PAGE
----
I first met Roger Federer over lunch in the summer of 2005. He was in town to win the U.S. Open—his second in a five-year streak—and a mutual friend had arranged for us to meet at Keith McNally’s restaurant, Pastis, knowing that I was a fan. But “fan” is quite an understatement. I have flown across the world for his tournaments; I’ve endured agony when he’s been a set down and ecstasy when he’s stormed back; I have even missed more than the occasional fashion show—all for the privilege of witnessing Roger play what is surely the greatest tennis of all time. And it’s no secret that he’s appeared in Vogue about as often as Karlie Kloss. Everyone calls themselves Roger Federer fans. I consider myself a groupie.
Of course, all I want to ever discuss with Roger is tennis: his tennis, other players, the next Slam. But he wants to talk more about fashion. The truth is that Roger mostly wins that battle—he’s used to winning—and I’ve spent nearly as much time with him at runway shows as I have sitting in his box at Arthur Ashe Stadium. Over the years, he’s been my guest at Louis Vuitton, Chanel, Versace and Alexander McQueen. A decade ago, he and Mirka memorably joined me at Oscar de la Renta’s show on the Monday morning after Roger won his fourth U.S. Open; the entire room, which is to say the entire fashion world, gave him a standing ovation.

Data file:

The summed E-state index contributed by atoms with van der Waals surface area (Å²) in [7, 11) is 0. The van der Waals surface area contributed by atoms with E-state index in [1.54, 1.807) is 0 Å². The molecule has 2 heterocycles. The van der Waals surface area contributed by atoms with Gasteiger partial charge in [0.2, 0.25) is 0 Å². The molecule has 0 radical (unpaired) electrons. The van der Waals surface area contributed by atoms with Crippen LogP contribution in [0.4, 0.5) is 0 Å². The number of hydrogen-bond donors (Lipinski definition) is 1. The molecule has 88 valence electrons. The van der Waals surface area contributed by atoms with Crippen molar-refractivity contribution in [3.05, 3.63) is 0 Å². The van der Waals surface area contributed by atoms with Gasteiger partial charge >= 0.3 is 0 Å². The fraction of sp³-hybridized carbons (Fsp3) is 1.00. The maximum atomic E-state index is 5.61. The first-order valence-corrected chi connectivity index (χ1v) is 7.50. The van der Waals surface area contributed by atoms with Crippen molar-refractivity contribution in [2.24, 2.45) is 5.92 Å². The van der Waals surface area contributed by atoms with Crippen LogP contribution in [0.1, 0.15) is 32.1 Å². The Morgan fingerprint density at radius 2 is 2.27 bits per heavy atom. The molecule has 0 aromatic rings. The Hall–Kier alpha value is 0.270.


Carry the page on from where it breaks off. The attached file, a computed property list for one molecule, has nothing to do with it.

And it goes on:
Those who know me will attest that my great passion, other than Roger’s backhand, is the Metropolitan Museum’s Costume Institute. And for nearly as long as I’ve been chairing the Costume Institute’s annual fundraising gala, I have been inviting Roger and Mirka, who have always turned me down—our fault for scheduling an event in the middle of the clay-court season. So when Roger and Mirka accepted my invitation for the first time this year, I didn’t let the opportunity go to waste. We immediately connected Roger with Alessandro Michele, the Gucci designer, who devised a black-tie look that was traditional in the front, but emblazoned with a massive, glittering crystal cobra on its back. And that night, Roger was by far the best dressed. Nineteen Grand Slams, one Met Gala and counting.
Anna Wintour is the editor-in-chief of Vogue.